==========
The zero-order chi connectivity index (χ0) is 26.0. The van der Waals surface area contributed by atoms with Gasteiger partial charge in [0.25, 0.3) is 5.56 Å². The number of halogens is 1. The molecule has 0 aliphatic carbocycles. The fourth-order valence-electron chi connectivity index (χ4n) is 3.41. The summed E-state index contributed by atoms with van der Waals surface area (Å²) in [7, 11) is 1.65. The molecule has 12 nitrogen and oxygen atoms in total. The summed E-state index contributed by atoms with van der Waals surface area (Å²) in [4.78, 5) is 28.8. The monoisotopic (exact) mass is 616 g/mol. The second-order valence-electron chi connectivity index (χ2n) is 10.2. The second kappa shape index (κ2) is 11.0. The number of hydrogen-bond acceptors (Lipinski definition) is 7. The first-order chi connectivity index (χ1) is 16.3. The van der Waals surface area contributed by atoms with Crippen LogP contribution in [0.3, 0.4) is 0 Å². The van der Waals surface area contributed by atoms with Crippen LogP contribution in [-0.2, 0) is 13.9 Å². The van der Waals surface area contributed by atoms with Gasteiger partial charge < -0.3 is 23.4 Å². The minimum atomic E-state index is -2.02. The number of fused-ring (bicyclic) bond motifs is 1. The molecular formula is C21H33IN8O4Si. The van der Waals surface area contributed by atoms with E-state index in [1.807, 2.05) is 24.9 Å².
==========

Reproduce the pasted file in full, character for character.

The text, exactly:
The zero-order chi connectivity index (χ0) is 26.0. The van der Waals surface area contributed by atoms with Gasteiger partial charge in [0.25, 0.3) is 5.56 Å². The number of halogens is 1. The molecule has 0 aliphatic carbocycles. The fourth-order valence-electron chi connectivity index (χ4n) is 3.41. The summed E-state index contributed by atoms with van der Waals surface area (Å²) in [7, 11) is 1.65. The molecule has 12 nitrogen and oxygen atoms in total. The summed E-state index contributed by atoms with van der Waals surface area (Å²) in [4.78, 5) is 28.8. The monoisotopic (exact) mass is 616 g/mol. The second-order valence-electron chi connectivity index (χ2n) is 10.2. The second kappa shape index (κ2) is 11.0. The number of hydrogen-bond acceptors (Lipinski definition) is 7. The first-order chi connectivity index (χ1) is 16.3. The van der Waals surface area contributed by atoms with Crippen LogP contribution in [0.3, 0.4) is 0 Å². The van der Waals surface area contributed by atoms with Crippen LogP contribution in [-0.2, 0) is 13.9 Å². The van der Waals surface area contributed by atoms with Gasteiger partial charge < -0.3 is 23.4 Å². The minimum atomic E-state index is -2.02. The number of fused-ring (bicyclic) bond motifs is 1. The molecular formula is C21H33IN8O4Si. The van der Waals surface area contributed by atoms with E-state index in [1.807, 2.05) is 24.9 Å².